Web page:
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Along Missouri's Waterways, Flooding Brings 'Total Devastation'
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Along Missouri's Waterways, Flooding Brings 'Total Devastation'

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Along Missouri's Waterways, Flooding Brings 'Total Devastation'

Along Missouri's Waterways, Flooding Brings 'Total Devastation'
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Floods aren't over in the Midwest but some of the hardest hit small towns around St. Louis have begun cleaning up. North Country Public Radio's Brian Mann reports from the Bourbeuse River.

SCOTT SIMON, HOST:

This is WEEKEND EDITION from NPR News. I'm Scott Simon. The winter flood that slammed Illinois and Missouri over the last week is being blamed for at least 22 deaths. Now the surge of rainwaters moving south threatening more committees along the Mississippi River and the towns that were hit hardest around St. Louis are taking stock of the damage and beginning a long cleanup. North Country Public Radio's Brian Mann reports.

BRIAN MANN, BYLINE: I'm walking over frozen mud at the edge of the Bourbeuse River. This is just outside Union, Mo. This river erupted, really exploded from its banks and ran right through the low-lying parts of this community. People are just starting to sort out what damage this has done.

JIM HANNON: There's about four foot of water inside the house.

MANN: That's Jim Hannon. This river just southwest of St. Louis has receded now, and he's sitting in his car outside his battered, white house. The walls are smeared with mud and the front yard littered with debris.

HANNON: Everything's pretty much gone.

MANN: So what do you folks plan to do?

HANNON: Move I guess (laughter).

MANN: They have no insurance, he says. That's a common story here in this town of 10,000. A lot of people either couldn't afford flood coverage or they thought they were on safe ground when the waters started rising. Reverend Beth Elders is working in a Red Cross shelter down the road in Manchester, Mo. They've shifted from offering food and beds to handing out five-gallon buckets filled with cleaning supplies.

BETH ELDERS: Everything from sponges to scouring pads to work gloves to detergent, clothes pins, a little bit of everything - the small things and some of the things that begin to get in short supply in many of our stores immediately following a disaster.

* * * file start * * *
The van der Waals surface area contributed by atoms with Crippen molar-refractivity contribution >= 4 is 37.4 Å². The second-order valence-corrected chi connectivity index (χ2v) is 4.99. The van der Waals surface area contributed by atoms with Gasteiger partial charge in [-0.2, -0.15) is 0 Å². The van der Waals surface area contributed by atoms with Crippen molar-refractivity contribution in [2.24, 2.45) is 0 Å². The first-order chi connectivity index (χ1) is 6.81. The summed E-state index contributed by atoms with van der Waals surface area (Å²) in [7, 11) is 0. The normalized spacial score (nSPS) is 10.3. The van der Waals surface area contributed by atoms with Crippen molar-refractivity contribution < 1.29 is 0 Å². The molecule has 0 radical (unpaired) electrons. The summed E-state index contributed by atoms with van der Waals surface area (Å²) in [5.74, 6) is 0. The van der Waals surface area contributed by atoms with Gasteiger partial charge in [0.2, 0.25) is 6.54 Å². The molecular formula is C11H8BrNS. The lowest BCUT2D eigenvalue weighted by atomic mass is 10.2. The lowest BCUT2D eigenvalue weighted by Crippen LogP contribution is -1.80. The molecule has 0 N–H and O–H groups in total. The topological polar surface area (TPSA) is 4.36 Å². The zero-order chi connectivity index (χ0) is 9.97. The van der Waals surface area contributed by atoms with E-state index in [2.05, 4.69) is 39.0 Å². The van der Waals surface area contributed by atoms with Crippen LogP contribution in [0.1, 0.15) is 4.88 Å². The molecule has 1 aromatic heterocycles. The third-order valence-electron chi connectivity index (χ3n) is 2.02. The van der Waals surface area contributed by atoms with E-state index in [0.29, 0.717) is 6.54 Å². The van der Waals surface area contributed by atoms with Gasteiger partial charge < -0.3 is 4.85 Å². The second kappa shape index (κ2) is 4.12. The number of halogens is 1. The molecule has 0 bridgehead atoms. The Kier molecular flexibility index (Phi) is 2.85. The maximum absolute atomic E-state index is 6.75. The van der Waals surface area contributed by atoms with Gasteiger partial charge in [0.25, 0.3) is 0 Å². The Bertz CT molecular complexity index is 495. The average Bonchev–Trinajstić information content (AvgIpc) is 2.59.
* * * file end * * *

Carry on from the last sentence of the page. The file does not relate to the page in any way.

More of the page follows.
MANN: More than 500 buckets have gone out so far and she says more are on the way. But rubber gloves and clothes pins won't start to touch some of the mess caused by this flood.

CARRIE DICKEY: OK, well, we're just setting up some lights and taking it step by step. Do you know where they took all of the work lights? Did Paul...

MANN: That's Carrie Dickey talking to her dad on the phone. They own a huge hardware and lumber store here in Union called Dickey Bubs. It was square in the path of the river.

DICKEY: It's a complete devastation. We've taken at least six to seven feet of water throughout the building. So we have a lot of cleanup to go.

MANN: Do you mind just taking me right inside and letting me look? I won't go too far in.

DICKEY: Sure.

MANN: Oh, there's some smell, too.

DICKEY: Well, it's hard to imagine if you've never seen six feet of water take over of 47,000 square foot building - total devastation, destruction. All our hard work has been destroyed in a very short period of time.

MANN: She shakes her head and turns to get back to work. All the interstate highways in this area did reopen on Friday, though many smaller roads remain impassable. With these towns shifting from crisis to clean up, St. Louis County has lifted its state of emergency. For NPR News, I'm Brian Mann in Columbia, Mo.

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